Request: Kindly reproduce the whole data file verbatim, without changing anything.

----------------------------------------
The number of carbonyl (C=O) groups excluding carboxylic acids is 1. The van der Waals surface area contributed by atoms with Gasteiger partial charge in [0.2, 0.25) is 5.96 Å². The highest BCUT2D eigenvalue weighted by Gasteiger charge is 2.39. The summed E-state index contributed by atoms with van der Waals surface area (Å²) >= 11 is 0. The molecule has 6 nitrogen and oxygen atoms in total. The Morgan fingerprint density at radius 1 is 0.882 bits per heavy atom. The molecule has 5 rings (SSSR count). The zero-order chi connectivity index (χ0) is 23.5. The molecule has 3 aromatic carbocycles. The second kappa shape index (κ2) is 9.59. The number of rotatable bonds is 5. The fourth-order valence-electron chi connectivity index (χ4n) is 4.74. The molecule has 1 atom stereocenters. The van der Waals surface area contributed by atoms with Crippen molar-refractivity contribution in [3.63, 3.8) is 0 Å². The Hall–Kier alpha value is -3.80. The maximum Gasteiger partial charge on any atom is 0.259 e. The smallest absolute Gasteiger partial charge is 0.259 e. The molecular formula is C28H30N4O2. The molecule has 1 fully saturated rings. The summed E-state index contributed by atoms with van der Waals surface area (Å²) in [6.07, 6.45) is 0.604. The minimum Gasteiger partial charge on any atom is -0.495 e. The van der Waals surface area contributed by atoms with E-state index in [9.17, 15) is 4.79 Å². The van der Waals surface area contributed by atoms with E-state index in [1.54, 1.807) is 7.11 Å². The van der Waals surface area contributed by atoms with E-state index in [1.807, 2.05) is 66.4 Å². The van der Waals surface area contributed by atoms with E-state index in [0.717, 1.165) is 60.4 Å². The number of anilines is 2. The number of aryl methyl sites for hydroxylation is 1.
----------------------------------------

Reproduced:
The number of carbonyl (C=O) groups excluding carboxylic acids is 1. The van der Waals surface area contributed by atoms with Gasteiger partial charge in [0.2, 0.25) is 5.96 Å². The highest BCUT2D eigenvalue weighted by Gasteiger charge is 2.39. The summed E-state index contributed by atoms with van der Waals surface area (Å²) >= 11 is 0. The molecule has 6 nitrogen and oxygen atoms in total. The Morgan fingerprint density at radius 1 is 0.882 bits per heavy atom. The molecule has 5 rings (SSSR count). The zero-order chi connectivity index (χ0) is 23.5. The molecule has 3 aromatic carbocycles. The second kappa shape index (κ2) is 9.59. The number of rotatable bonds is 5. The fourth-order valence-electron chi connectivity index (χ4n) is 4.74. The molecule has 1 atom stereocenters. The van der Waals surface area contributed by atoms with Crippen molar-refractivity contribution in [3.63, 3.8) is 0 Å². The Hall–Kier alpha value is -3.80. The maximum Gasteiger partial charge on any atom is 0.259 e. The smallest absolute Gasteiger partial charge is 0.259 e. The molecular formula is C28H30N4O2. The molecule has 1 fully saturated rings. The summed E-state index contributed by atoms with van der Waals surface area (Å²) in [6.07, 6.45) is 0.604. The minimum Gasteiger partial charge on any atom is -0.495 e. The van der Waals surface area contributed by atoms with E-state index in [9.17, 15) is 4.79 Å². The van der Waals surface area contributed by atoms with E-state index in [1.54, 1.807) is 7.11 Å². The van der Waals surface area contributed by atoms with E-state index in [1.807, 2.05) is 66.4 Å². The van der Waals surface area contributed by atoms with E-state index in [0.717, 1.165) is 60.4 Å². The number of anilines is 2. The number of aryl methyl sites for hydroxylation is 1.